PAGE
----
In this it’s 50th year, there’s an exhibition about Monty Python at the BFI Southbank as part of their series of film screenings.

Pinning down the origins of the Pythons can settle on three dates – the meeting of the gang in the Hampstead tandoori restaurant in May 1969, the date of the recording of the show on 7th September 1969 or the date of broadcast, the 5th October 1969.

The exhibition is a mix of a selection of photos and relics from the TV years and some record covers, but most of it is given over to the film era

The hugely controversial Life of Brian turns out to have had a working title of Monty Python’s Life of Christ, which can’t have helped matters. Amusingly, some of the film sets were borrowed from Franco Zeffirelli’s mini-series, Jesus of Nazareth.

Some storyboards from the film are on show as well.

The Holy Grail is included – as in the film, not the actual Grail itself, but most time absorbing is a student film made in 1970 where Victor Jamison bumped into John Cleese and asked permission to make a documentary — and that’s what’s shown, a student film documentary offering some behind the scenes glimpses of making the famous TV show.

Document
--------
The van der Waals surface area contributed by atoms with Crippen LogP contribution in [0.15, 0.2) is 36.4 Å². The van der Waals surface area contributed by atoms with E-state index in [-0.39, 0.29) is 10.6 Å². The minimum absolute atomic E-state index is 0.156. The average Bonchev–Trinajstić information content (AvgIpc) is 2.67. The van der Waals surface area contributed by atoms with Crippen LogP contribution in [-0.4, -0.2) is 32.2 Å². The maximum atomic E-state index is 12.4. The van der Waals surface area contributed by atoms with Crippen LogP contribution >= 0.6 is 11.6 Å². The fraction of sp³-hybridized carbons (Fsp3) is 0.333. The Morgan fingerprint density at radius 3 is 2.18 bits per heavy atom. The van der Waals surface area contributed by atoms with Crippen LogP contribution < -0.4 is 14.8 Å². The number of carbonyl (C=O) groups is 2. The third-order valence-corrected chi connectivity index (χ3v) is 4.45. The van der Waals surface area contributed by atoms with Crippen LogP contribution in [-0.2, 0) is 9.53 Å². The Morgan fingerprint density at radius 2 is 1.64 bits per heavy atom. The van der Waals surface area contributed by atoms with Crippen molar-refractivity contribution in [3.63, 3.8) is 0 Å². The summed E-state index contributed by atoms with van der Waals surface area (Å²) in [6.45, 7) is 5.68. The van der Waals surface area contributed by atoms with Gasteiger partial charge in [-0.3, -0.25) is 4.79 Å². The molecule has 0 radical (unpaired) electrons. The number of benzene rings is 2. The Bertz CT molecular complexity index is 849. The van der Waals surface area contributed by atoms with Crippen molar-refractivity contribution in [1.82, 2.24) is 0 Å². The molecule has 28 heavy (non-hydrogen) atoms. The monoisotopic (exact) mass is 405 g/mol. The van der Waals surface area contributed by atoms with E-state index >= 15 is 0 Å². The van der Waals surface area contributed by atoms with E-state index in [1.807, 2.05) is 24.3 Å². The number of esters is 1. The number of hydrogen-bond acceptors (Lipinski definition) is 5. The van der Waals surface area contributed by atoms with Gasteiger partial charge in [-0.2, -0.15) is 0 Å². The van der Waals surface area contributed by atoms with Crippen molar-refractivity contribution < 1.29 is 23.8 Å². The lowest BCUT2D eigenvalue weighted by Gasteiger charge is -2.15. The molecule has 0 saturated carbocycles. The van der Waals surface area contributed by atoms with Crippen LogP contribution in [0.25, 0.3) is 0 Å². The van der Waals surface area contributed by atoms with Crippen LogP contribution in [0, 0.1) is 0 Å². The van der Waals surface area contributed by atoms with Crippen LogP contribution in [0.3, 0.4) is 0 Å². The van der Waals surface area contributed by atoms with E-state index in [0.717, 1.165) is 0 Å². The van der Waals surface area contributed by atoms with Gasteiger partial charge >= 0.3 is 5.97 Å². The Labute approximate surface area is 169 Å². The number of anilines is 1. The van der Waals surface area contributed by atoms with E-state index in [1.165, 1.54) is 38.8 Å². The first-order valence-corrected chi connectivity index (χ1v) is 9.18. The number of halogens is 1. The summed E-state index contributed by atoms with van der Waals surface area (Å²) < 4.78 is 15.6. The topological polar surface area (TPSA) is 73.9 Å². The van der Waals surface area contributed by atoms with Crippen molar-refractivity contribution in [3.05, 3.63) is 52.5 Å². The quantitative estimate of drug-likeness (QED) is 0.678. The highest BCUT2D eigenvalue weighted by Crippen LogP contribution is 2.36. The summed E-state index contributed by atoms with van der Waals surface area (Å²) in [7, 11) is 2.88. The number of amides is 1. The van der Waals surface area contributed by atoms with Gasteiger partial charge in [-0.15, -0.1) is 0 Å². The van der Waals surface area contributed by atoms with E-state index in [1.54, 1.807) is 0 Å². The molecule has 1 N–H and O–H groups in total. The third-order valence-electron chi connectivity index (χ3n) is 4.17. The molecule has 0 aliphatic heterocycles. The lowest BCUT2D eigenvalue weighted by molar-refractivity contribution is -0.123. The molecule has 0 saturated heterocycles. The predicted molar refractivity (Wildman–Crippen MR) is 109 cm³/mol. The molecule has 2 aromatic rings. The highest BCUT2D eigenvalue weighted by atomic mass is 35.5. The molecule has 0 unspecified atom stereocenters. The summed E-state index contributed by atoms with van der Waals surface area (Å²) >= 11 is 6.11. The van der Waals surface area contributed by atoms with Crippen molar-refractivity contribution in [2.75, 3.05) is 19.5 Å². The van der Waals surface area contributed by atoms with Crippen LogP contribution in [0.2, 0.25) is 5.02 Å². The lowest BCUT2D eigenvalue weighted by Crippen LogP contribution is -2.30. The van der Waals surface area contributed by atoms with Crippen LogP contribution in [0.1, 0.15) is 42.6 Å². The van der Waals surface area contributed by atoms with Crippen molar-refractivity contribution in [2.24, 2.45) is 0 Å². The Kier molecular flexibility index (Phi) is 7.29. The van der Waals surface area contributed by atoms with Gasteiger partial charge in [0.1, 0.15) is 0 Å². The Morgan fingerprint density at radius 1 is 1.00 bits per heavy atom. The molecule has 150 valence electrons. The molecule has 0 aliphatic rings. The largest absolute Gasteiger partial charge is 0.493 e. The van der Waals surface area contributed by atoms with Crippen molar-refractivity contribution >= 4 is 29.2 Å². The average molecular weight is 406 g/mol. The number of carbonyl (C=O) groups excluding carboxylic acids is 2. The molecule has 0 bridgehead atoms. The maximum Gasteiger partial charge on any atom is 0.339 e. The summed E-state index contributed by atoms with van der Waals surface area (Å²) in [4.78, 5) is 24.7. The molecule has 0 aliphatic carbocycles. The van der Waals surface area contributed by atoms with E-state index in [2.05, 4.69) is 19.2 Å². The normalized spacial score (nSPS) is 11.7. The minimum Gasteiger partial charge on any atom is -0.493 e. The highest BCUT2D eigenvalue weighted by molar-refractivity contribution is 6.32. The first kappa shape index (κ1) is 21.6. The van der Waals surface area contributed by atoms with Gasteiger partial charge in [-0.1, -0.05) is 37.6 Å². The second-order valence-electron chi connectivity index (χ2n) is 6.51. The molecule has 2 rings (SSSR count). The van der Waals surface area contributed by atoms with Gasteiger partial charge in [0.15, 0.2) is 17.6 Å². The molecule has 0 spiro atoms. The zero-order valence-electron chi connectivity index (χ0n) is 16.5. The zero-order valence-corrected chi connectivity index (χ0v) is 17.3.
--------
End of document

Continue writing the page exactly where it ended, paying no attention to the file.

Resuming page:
It’s a small exhibition, on the Mezzanine space above the tickets sales area, but Monty Python fans will still love it, and newbies to their sense of humour may learn a bit about their anarchic history.

The exhibition, Monty Python Explodes! is open daily until 13th October and is free to visit.

Eric Idle is not welcome.

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